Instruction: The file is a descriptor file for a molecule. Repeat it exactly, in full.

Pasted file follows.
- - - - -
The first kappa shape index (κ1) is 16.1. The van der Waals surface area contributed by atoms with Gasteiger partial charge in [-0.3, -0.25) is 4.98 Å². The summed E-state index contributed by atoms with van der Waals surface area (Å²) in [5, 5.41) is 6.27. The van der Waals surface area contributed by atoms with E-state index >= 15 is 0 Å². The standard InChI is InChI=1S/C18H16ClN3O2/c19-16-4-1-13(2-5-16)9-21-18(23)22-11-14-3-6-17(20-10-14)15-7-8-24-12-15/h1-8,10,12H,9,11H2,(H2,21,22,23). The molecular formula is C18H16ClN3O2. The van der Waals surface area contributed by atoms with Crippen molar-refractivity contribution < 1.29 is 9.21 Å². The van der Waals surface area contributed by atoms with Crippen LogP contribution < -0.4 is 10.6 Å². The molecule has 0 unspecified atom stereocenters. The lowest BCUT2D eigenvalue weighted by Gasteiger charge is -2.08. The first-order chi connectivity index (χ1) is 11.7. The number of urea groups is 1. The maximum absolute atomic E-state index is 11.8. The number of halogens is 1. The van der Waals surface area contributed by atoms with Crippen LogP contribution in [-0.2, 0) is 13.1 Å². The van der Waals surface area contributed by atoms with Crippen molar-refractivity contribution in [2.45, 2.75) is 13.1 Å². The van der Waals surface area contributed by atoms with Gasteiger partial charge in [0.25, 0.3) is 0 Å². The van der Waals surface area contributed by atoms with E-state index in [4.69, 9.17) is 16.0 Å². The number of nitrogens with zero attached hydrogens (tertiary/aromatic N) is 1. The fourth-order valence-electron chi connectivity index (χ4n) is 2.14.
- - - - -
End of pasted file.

The first kappa shape index (κ1) is 16.1. The van der Waals surface area contributed by atoms with Gasteiger partial charge in [-0.3, -0.25) is 4.98 Å². The summed E-state index contributed by atoms with van der Waals surface area (Å²) in [5, 5.41) is 6.27. The van der Waals surface area contributed by atoms with E-state index >= 15 is 0 Å². The standard InChI is InChI=1S/C18H16ClN3O2/c19-16-4-1-13(2-5-16)9-21-18(23)22-11-14-3-6-17(20-10-14)15-7-8-24-12-15/h1-8,10,12H,9,11H2,(H2,21,22,23). The molecular formula is C18H16ClN3O2. The van der Waals surface area contributed by atoms with Crippen molar-refractivity contribution < 1.29 is 9.21 Å². The van der Waals surface area contributed by atoms with Crippen LogP contribution < -0.4 is 10.6 Å². The molecule has 0 unspecified atom stereocenters. The lowest BCUT2D eigenvalue weighted by Gasteiger charge is -2.08. The first-order chi connectivity index (χ1) is 11.7. The number of urea groups is 1. The maximum absolute atomic E-state index is 11.8. The number of halogens is 1. The van der Waals surface area contributed by atoms with Crippen LogP contribution in [-0.2, 0) is 13.1 Å². The van der Waals surface area contributed by atoms with Crippen molar-refractivity contribution in [2.45, 2.75) is 13.1 Å². The van der Waals surface area contributed by atoms with Gasteiger partial charge in [0.25, 0.3) is 0 Å². The van der Waals surface area contributed by atoms with E-state index in [4.69, 9.17) is 16.0 Å². The number of nitrogens with zero attached hydrogens (tertiary/aromatic N) is 1. The fourth-order valence-electron chi connectivity index (χ4n) is 2.14.